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Andrew Russeth's Top Book Recommendations

Want to know what books Andrew Russeth recommends on their reading list? We've researched interviews, social media posts, podcasts, and articles to build a comprehensive list of Andrew Russeth's favorite book recommendations of all time.


The Waiter

In the tradition of modern classics The Dinner and A Gentleman in Moscow comes The Waiter, in which the finely tuned balance of a grand European restaurant (that has seen better days) is irrevocably upset by an unexpected guest.

In a centuries-old European restaurant called The Hills, a middle-aged waiter takes pride in the unchangeable aspects of his job: the well-worn uniform, the ragged but solid tablecloths, and the regular diners. Some are there daily, like Graham “Le Gris”—also known as The Pig—and his dignified group of aesthetes; the slightly...
Recommended by Andrew Russeth, and 1 others.

Andrew RussethFinally read Matias Faldbakken’s ‘The Waiter.’ I recommend it. A weird, wry romp through one guy’s mind and one great restaurant. A book for those who enjoy a hearty meal at Paris Bar, a stiff cocktail at the Carlyle, perhaps a languorous evening at La Grenouille. (Source)

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Models of Integrity examines the relationship between contemporary art and the law through the lens of integrity. In the 1960s, artists began to engage conspicuously with legal ideas, rituals, and documents. The law—a primary institution subject to intense moral and political scrutiny—was a widely recognized source of authority to audiences inside the art world and out. Artists frequently engaged with the law in ways that signaled a recuperation of the integrity that they believed had been compromised by the very institutions entrusted with establishing standards of just conduct. These... more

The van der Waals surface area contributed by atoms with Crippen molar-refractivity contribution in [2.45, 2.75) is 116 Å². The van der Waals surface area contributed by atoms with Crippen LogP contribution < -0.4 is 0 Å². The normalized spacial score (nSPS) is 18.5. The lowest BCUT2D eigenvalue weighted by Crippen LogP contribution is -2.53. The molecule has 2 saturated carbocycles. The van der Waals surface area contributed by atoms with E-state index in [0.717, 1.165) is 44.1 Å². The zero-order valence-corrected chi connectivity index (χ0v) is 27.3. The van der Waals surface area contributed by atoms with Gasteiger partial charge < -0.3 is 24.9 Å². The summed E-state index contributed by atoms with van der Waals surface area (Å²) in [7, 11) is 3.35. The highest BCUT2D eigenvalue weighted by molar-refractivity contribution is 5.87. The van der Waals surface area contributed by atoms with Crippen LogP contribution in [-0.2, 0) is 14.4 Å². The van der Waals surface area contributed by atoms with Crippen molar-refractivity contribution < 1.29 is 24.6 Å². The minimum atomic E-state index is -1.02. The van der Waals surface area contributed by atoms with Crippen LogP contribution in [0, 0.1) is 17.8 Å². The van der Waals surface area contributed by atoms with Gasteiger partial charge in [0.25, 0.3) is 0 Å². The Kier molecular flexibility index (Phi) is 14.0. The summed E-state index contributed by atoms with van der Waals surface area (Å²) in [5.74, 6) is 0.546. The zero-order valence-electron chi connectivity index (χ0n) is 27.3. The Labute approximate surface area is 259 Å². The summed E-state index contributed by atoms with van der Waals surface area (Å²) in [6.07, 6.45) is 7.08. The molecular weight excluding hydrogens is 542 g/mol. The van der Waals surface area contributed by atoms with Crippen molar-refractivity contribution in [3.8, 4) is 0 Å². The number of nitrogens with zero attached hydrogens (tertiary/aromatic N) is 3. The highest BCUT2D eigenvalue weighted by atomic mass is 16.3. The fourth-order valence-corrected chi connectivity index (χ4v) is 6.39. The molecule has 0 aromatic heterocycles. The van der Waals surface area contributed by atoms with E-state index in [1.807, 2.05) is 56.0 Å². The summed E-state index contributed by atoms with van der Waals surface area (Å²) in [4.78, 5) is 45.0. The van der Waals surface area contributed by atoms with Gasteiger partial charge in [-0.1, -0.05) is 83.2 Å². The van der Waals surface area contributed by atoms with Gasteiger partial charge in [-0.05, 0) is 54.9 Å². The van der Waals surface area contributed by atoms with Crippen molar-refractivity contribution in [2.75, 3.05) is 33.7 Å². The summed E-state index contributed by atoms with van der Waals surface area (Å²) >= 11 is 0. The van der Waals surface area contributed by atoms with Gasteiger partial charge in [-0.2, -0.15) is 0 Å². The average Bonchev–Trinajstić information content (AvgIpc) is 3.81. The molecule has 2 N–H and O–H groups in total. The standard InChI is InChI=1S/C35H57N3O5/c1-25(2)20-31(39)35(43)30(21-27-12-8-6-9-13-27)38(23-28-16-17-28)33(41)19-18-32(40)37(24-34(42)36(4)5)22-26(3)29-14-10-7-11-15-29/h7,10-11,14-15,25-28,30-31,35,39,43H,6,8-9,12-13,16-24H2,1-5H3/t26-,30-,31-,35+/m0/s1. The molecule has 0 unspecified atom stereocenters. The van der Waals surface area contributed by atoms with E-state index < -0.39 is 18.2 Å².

Recommended by Andrew Russeth, and 1 others.

Andrew Russeth@felixsalmon In her amazing new book (, Joan Kee recounts Douglas Huebler reissuing already-sold works in an attempt to punish a dealer who hadn't paid him his cut. (The collectors were collateral damage.) (Source)

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Drawn by two of the true great comic book legends, Jack Kirby and Gil Kane, this is a facsimile collection of a 'long-lost', unpublished legendary comic book based on the cult classic 1967 British TV show, The Prisoner, co-created, written, directed and starring Patrick McGoohan (Scanners, Braveheart). less
Recommended by Andrew Russeth, and 1 others.

Andrew Russeth@jerrysaltz Agreed, the final book was a beautiful surprise. I, III, and final for me. During "The Prisoner" I was in pain and had trouble slogging through—though I've talked to people who love it. (Source)

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